Originally written December 25, 2008
(three weeks after my salpingo-oophorectomy and two years after my diagnosis of breast cancer. This was actually the first blogpost I ever wrote.)
I’ve only cried once today. That’s not too bad. But the day is not yet done. Today, again, I’m thinking of the things that cancer has taken from me. First, let me say that I am well aware of the blessings I have. I remember them each and every minute of every day. They are what keeps me going, keeps me fighting. But today, again, I’m pulled into what’s gone, what’s irretrievable, what’s changed.
The body parts are gone, of course. My feeling of immortality. Of safety, of security. I’m vulnerable now. And I feel it. Part of me wants to blaze down I-95 at 100 miles an hour because I’ve stared down cancer, so what can touch me now? Taking risks is a popular grief reaction. On the other hand, a part of me wants to curl up in bed and not come out.
Today, on Christmas, when the childlike wonder is all around, I feel like I am watching it from high above me, as it happens TO ME, around me. I smile, I do what I am supposed to do, I play the “Santa game” with my children. I eat delicious food. I gather up the gift wrap strewn about the living room. I pile the presents in the kids’ rooms. I pack their suitcases for their 3:30 a.m. wakeup for their winter vacation. Half my family is leaving me tomorrow. They’ll be back, of course, but they are leaving. And while they are gone I will ponder the sadness that has settled like a cloud since my latest surgery almost a month ago.
I know I’ll be fine… everyone tells me so, as if to will it to be that way. Even in my darkest moments I know it is only temporary. But I am angry at cancer. Angry at the bad twist of fate that makes me unable to travel this year, unable to be myself, unable to shake this feeling that the dark cloud just seems to keep following me, like those creepy paintings in the museum whose eyes seem to follow your every move.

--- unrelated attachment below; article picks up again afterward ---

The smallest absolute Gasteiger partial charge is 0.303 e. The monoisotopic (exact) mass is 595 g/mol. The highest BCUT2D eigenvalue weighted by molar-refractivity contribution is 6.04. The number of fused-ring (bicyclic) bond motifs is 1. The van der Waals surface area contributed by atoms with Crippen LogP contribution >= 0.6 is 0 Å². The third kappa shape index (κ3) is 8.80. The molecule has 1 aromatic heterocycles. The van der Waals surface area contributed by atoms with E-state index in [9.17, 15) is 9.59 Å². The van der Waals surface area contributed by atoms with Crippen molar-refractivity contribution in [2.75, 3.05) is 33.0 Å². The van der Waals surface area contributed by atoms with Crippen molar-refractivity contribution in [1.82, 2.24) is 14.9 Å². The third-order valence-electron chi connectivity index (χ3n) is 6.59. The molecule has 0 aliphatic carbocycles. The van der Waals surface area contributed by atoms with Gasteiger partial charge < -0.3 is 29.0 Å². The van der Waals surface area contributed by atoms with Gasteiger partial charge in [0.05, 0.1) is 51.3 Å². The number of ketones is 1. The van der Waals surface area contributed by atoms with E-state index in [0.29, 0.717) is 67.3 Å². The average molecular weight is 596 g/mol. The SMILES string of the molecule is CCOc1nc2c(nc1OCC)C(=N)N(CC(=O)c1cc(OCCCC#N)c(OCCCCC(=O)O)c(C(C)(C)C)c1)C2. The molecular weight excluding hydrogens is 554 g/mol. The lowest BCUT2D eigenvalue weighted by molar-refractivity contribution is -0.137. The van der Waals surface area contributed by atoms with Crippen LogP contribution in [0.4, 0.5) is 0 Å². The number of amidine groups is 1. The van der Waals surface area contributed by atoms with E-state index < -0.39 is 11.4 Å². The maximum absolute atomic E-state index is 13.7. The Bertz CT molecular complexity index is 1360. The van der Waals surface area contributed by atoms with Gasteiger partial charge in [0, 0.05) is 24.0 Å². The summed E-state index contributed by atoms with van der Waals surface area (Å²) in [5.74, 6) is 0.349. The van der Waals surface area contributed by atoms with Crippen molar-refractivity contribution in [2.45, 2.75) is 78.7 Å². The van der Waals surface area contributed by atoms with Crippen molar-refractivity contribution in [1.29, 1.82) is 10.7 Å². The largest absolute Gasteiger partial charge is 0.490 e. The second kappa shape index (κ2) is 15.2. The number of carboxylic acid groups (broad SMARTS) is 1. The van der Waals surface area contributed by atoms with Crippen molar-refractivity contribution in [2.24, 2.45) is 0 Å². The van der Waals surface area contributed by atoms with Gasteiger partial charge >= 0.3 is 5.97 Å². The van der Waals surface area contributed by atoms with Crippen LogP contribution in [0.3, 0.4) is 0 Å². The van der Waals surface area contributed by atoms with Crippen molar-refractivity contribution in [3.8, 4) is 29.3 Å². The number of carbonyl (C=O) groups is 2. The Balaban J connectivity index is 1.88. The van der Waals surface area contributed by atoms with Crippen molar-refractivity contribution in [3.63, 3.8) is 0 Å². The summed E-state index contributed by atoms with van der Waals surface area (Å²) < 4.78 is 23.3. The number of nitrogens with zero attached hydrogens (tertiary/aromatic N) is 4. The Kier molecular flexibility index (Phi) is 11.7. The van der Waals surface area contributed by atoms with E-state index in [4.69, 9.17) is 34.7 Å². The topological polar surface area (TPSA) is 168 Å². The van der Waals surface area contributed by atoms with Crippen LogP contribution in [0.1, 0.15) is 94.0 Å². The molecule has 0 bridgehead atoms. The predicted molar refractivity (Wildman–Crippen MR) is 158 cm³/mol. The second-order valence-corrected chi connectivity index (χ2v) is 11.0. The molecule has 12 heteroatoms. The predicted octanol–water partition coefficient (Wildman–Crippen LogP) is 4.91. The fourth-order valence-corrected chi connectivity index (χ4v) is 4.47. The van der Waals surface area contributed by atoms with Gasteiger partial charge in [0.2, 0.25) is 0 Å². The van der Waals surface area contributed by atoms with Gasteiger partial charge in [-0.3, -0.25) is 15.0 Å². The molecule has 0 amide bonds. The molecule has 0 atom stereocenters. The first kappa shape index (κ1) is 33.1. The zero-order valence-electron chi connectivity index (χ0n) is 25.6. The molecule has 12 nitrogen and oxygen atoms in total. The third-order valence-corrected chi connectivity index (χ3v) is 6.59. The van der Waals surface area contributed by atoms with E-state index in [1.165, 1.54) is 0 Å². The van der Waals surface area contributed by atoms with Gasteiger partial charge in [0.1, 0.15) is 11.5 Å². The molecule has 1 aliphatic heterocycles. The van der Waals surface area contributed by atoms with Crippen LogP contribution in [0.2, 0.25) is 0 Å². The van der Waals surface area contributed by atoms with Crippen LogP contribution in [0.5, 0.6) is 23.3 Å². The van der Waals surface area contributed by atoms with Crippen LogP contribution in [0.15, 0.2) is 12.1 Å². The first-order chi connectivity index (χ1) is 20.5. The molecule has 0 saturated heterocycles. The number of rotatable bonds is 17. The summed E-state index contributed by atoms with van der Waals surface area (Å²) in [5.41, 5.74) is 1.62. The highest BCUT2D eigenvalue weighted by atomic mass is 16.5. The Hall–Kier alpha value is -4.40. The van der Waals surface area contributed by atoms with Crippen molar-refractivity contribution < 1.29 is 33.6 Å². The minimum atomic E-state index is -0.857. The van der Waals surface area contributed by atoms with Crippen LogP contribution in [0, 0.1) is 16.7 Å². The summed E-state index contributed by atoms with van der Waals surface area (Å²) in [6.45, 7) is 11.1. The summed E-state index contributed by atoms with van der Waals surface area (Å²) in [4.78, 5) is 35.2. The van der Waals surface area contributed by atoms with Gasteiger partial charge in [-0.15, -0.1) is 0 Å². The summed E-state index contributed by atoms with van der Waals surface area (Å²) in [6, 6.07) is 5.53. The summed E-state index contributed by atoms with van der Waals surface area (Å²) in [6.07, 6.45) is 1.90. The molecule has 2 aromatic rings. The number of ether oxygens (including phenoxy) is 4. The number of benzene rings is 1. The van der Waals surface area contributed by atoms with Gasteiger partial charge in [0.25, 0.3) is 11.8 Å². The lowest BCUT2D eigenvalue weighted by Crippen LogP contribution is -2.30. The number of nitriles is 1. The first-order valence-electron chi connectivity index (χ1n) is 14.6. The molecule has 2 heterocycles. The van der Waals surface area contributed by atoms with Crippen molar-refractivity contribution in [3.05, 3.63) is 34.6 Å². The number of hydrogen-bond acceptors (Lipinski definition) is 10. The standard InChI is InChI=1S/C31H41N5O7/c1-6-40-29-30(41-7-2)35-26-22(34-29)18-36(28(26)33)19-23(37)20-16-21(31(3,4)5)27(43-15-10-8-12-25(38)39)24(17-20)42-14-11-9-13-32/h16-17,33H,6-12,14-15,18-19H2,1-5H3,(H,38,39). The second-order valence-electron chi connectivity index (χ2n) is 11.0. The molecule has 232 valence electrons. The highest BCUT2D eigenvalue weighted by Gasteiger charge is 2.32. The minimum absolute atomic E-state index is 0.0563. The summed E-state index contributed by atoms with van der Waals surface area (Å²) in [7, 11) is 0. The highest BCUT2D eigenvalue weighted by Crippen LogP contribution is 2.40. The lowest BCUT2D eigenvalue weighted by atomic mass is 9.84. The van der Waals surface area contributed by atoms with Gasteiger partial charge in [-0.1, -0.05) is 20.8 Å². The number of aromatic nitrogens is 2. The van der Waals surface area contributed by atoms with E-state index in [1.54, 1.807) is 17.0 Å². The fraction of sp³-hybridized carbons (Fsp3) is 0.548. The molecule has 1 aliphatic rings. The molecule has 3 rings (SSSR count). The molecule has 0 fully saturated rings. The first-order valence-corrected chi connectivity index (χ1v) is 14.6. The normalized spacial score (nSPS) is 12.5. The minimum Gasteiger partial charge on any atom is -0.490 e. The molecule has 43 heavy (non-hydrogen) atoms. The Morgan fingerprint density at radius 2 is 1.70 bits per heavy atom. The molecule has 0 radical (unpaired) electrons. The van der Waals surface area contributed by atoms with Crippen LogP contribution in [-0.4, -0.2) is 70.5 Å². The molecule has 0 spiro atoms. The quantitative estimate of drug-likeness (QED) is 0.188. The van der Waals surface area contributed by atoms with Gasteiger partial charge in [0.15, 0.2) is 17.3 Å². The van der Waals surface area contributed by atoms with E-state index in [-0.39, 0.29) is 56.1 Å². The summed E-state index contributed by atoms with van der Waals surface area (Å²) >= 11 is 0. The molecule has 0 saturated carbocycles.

And knowing the other people who are similarly sad today, those who are remembering loved ones lost, and those who are suffering in pain, and those who will head in for more chemo and surgery and therapies before the year is out are also forever changed by the great equalizer of cancer.
To anyone who reads this and thinks it sounds so odd, so foreign– something that happens to “someone else”… I am so happy for you. I am jealous of you. I remember that feeling, but I am almost getting to the point where I am unable to remember it. I never thought it would be me thinking this way, feeling this way. But it is me. And it’s taking a long time to grieve for that life I thought I would have.
Maybe that’s what it is.
I’m in mourning.
I’m mourning the life I thought I would have.
And only time can help that.1
- I should say that the surgical menopause had a terrible biochemical effect on me. I went into a deep depression for a few months while my body adjusted to the lack of hormones. I had no idea that would happen; no one had warned me. That surprise, combined with a longer physical recovery than I’d been led to believe I would have, put me in a pretty dark place. [↩]